• clouds 1km from coast may have 10 nuclei/L, whilst at 100km inland, only 1 nucleus/L
          • seeding can be done with ammonium nitrate ground to 3um
        • “cold clouds”:
          • if the droplet is cooled to minus 40degC, the tendency towards freezing is so great, that it overcomes the need for a nucleating foreign body, and forms ice spontaneously ⇒ “homogeneous nucleation”
          • between 0degC and minus 40degC, the readiness of a cloud to form rain depends on the presence of ice nuclei, consisting mainly of volcanic dust, clay, and soil particles with a crystalline structure similar to ice with sizes typically > 0.1um, however, if there are too many such nuclei (eg. in drought conditions when there is much dust in the air ⇒ drought begets drought), the drops do not get big enough to fall as rain.
          • seeding can be done by either dry ice or silver iodide

rainfall variability:

  • mean annual rainfall on coastal regions often correlate with adjacent sea mean annual temperatures
  • rainfall for a region tends to have persistence:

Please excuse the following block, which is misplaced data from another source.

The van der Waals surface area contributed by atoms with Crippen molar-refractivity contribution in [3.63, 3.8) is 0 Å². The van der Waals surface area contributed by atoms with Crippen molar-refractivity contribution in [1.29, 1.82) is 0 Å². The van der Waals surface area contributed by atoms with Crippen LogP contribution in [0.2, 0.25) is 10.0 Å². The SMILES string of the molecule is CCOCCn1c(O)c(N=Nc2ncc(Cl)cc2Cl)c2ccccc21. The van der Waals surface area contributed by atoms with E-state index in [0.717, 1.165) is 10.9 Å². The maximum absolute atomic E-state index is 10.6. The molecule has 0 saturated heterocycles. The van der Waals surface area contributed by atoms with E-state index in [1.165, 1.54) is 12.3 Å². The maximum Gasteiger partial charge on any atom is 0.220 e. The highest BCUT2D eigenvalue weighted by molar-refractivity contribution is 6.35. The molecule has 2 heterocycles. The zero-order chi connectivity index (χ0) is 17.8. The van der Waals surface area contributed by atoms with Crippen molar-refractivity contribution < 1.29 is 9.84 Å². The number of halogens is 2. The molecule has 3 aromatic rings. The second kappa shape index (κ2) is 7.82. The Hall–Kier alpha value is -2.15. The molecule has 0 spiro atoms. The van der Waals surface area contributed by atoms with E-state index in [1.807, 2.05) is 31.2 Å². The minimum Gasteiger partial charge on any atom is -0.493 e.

• a wet year tends to be followed by another wet year
    • a wet day tends to be followed by a wet day (Melbourne: 67% chance in Sept, falling to 47% in Jan)
    • a dry day tends to be followed by a dry day (Melbourne: 81% chance in Jan, falling to 54% in July)
  • seasonal variability for a region is dealt with elsewhere, but in general is determined by probability of:
    • tropical cyclones (mainly summer in tropics)
    • onshore moist winds:
      • trade winds (eg. NE coast Australia in spring & summer) - less if El Nino year
      • anticyclonic latitude in relation to region's latitude ⇒ Qld dry in winter
    • frontal systems - esp. for SE Australia, more common in winter
    • convection thunderstorms - esp. in summer



  • are difficult to define, but generally is regarded as occurring if the annual rainfall for a region is in the range of the driest 10% of years for that region
  • major droughts in Australia:
    • 1864-8; 1880-6; 1888; 1895-1903; 1911-6; 1918-20; 1940-1; 1944-5; 1946-7; 1957-8; 1965-6; 1967-8;
climate/climate2.txt · Last modified: 2021/07/07 23:51 by gary1